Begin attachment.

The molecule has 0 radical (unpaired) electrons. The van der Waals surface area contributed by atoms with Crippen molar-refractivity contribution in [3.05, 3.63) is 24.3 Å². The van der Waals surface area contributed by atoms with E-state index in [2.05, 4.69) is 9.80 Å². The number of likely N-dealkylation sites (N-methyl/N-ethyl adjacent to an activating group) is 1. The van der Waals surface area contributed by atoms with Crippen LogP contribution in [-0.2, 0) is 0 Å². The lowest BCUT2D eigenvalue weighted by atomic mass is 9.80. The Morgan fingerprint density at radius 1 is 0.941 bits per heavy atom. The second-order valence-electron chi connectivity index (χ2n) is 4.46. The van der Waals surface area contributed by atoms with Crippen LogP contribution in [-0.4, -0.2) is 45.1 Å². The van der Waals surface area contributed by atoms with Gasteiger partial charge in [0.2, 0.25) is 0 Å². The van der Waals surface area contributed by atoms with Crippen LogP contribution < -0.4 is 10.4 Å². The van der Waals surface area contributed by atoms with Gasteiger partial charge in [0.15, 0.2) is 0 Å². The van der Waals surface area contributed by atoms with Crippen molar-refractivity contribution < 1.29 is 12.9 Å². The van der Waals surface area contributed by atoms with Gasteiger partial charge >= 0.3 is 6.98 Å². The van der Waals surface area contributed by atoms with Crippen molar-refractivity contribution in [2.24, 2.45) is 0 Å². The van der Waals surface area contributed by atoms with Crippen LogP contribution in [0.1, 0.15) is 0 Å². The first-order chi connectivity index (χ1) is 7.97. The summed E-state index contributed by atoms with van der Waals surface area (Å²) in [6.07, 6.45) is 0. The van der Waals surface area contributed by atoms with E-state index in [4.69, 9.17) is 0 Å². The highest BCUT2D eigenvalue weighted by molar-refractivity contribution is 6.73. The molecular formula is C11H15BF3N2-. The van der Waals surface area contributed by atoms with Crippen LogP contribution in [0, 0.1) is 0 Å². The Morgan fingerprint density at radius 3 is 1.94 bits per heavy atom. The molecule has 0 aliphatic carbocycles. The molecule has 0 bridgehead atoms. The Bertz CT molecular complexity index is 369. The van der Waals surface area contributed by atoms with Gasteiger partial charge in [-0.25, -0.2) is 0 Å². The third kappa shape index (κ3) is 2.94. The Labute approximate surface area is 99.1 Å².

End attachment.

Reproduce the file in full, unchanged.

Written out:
The molecule has 0 radical (unpaired) electrons. The van der Waals surface area contributed by atoms with Crippen molar-refractivity contribution in [3.05, 3.63) is 24.3 Å². The van der Waals surface area contributed by atoms with E-state index in [2.05, 4.69) is 9.80 Å². The number of likely N-dealkylation sites (N-methyl/N-ethyl adjacent to an activating group) is 1. The van der Waals surface area contributed by atoms with Crippen LogP contribution in [-0.2, 0) is 0 Å². The lowest BCUT2D eigenvalue weighted by atomic mass is 9.80. The Morgan fingerprint density at radius 1 is 0.941 bits per heavy atom. The second-order valence-electron chi connectivity index (χ2n) is 4.46. The van der Waals surface area contributed by atoms with Crippen LogP contribution in [-0.4, -0.2) is 45.1 Å². The van der Waals surface area contributed by atoms with Gasteiger partial charge in [0.2, 0.25) is 0 Å². The van der Waals surface area contributed by atoms with Crippen LogP contribution < -0.4 is 10.4 Å². The van der Waals surface area contributed by atoms with Gasteiger partial charge in [0.15, 0.2) is 0 Å². The van der Waals surface area contributed by atoms with Crippen molar-refractivity contribution < 1.29 is 12.9 Å². The van der Waals surface area contributed by atoms with Gasteiger partial charge >= 0.3 is 6.98 Å². The van der Waals surface area contributed by atoms with Crippen molar-refractivity contribution in [2.24, 2.45) is 0 Å². The van der Waals surface area contributed by atoms with Crippen LogP contribution in [0.1, 0.15) is 0 Å². The first-order chi connectivity index (χ1) is 7.97. The summed E-state index contributed by atoms with van der Waals surface area (Å²) in [6.07, 6.45) is 0. The van der Waals surface area contributed by atoms with E-state index in [4.69, 9.17) is 0 Å². The highest BCUT2D eigenvalue weighted by molar-refractivity contribution is 6.73. The molecular formula is C11H15BF3N2-. The van der Waals surface area contributed by atoms with Crippen LogP contribution in [0, 0.1) is 0 Å². The Morgan fingerprint density at radius 3 is 1.94 bits per heavy atom. The molecule has 0 aliphatic carbocycles. The molecule has 0 bridgehead atoms. The Bertz CT molecular complexity index is 369. The van der Waals surface area contributed by atoms with Gasteiger partial charge in [-0.25, -0.2) is 0 Å². The third kappa shape index (κ3) is 2.94. The Labute approximate surface area is 99.1 Å².